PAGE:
Louis Brennan – Dead Capital
Self Released 23 February 2018
Okay, let’s get the obvious out of the way first. Dublin-born Louis Brennan sounds like Leonard Cohen, or maybe Mark Eitzel or Stuart Staples. That is to say, he has a dark, deep baritone, tends to semi-talk rather than sing as such and his songs are drenched in doomed romanticism. Right, so now let’s talk about the music.
Dead Capital was recorded in Berlin and working with, among others, co-producer AA Fanning on bass, opens with Airport Hotel. The track builds from sparse acoustic guitar and early Cohenesque lyrics and melody; then piano appears along with the “I could be better than this” refrain, then come the strings and drums. Suddenly it’s swelling majestically to the dramatic heavens before it returns to the opening lines in a dying note of resignation. It’s stunning.
Quitting his job with the intention of making a record and heading out to the tropics to become “an off-brand Hemingway”, he slunk back to London, depressed, directionless, unemployed and unqualified. The upside is that all this served as an inspiration to write the ever so slightly more uptempo Bit Part Actor and the realisation that you’re always “waiting for a cue but no one ever comes. In the end, it’s down to you.”
Backdropped by a simple circling acoustic guitar pattern, The Culture of Resistance does little to lighten the gloom with its Corbyn reference and political veined lyrics, opening with the lines:
There will be no reward for your persistence
For the cancer it has riddled me
The tumour is malignant
And I’ve lost all of the faculties
I need to judge the distance
Between the nature of the beast
And the culture of resistance
As he continues to paint a picture of British society where “Mendacity’s the perfume of your peers”, “Ideology is bankrupt” and “there is no manifesto…just the catalyst of fears .” And even if he wants “to be swept along when the feeling’s strong” and “be there too when the orchestra plays The Internationale”, the truth is “I’m just to cool to care”, apathy leaving him to await “the long, slow process of decay.” All that with a catchy hook and a Biblical reference to masturbation too.
Things get positively musically agitated with London, a Bossa Nova shuffle carrying along a song about the titular dead capital where “everyone’s a stranger”, fuelled by the personal experience and observations of commuting to and from a job you hate , toiling in indifference “like spokes on the wheel of an exercise bike”, stewing in self-loathing and how stuck in a meaningless existence where “we build ourselves out of the products we buy” and are left “wondering why I get up in the morning go to bed at night when nothing ever happens in between .”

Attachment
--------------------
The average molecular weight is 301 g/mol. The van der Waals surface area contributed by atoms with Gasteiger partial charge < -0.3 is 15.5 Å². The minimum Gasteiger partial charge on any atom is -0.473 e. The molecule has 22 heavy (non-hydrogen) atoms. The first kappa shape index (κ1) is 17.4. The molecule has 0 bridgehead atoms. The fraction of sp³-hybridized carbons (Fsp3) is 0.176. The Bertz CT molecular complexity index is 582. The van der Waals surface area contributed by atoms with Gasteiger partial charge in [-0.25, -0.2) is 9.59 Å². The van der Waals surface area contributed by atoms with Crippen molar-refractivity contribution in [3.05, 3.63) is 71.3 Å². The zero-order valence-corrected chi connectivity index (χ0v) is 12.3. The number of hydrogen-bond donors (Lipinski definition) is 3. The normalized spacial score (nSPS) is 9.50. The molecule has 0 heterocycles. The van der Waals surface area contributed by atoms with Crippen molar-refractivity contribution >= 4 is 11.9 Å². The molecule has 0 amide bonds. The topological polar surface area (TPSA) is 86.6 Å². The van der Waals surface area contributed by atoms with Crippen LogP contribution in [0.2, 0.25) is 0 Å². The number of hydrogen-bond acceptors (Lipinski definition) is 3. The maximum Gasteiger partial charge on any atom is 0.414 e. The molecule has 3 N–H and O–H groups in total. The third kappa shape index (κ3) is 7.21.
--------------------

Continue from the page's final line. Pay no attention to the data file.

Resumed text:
It’s back to the spare accompaniment for the sexual imagery of Get On Top, another album highlight that captures the desperate need to hang on to a relationship even if it’s falling apart as, to mournful strings and a chilly keyboard wind he tells his emotionally absent partner “you can close your eyes, and think about any other lover you like.”
Another bleak vision of society comes with Silence, a fingerpicked number that adds Johnny Cash to the comparisons as he addresses the choices made under the weight of compromise, about how we all become commodities in the market, working a dead-end job, living in a sub-let home but never raising our voice in protest, bottling up resentments and climaxing in the powerful , bitter line about the prospects for and apathy of the next generation, that “Now you’re hooked on cheap pornography, desensitised to sex. You’ve got a useless liberal arts degree and twenty grand of debt. But your open letter is going viral; you got 30,000 likes. You say you’re a fucking environmentalist, just because you ride a bike.”
It’s back to bleak introspection for the self-loathing slow waltz Selfish Lover as, with perhaps a lyrical hints of Brel and Bukowski, he sings how “too drunk to come my ego deflates as my dick grows numb” after “drunkenly entering you on the hotel floor”, though the line about how a “terrible nothing is born” is steeped in the work of those Irish greats, Yeats and Joyce.
There’s more self-laceration, and self-pitying talk of crushed dreams as The Narrative Of Self Defeat introduces slow waltzing accordion colours around the fingerpicking before rippling acoustic guitar and pizzicato strings underpin the Cohenesque I Walked Away From A Glittering Career, a Casablanca-referencing tale of proposed materialistic downsizing, romantically slumming it as a suburban Victor Laszlo among the great white proletariat, seeking to be free of the modern existential malady, but rejoicing in the irony of lines about arriving in a 4×4 Toyota to preach the truth that “even white men get the blues.”
It waltzes to a close on another self-loathing note (“If I wanted to feel any worse about myself, then I’d have to try pretty damn hard”) with the barroom piano, guitar strum and military drum beat of the accusatory Home Sweet Home, the line about Ireland’s “culture of blame, the patriot game and old men in cassocks to keep down the masses with guilt and shame” reprised by a drunken pub choir sway-along playout chorus.
Probably not something you’d fish out to put you in the party mood, but as a soundtrack to a good wallow in self-hatred, post-millennial despair and emotional squalor, this is down in the gutter with the best.
For more information and live dates visit: http://www.louisbrennanmusic.com/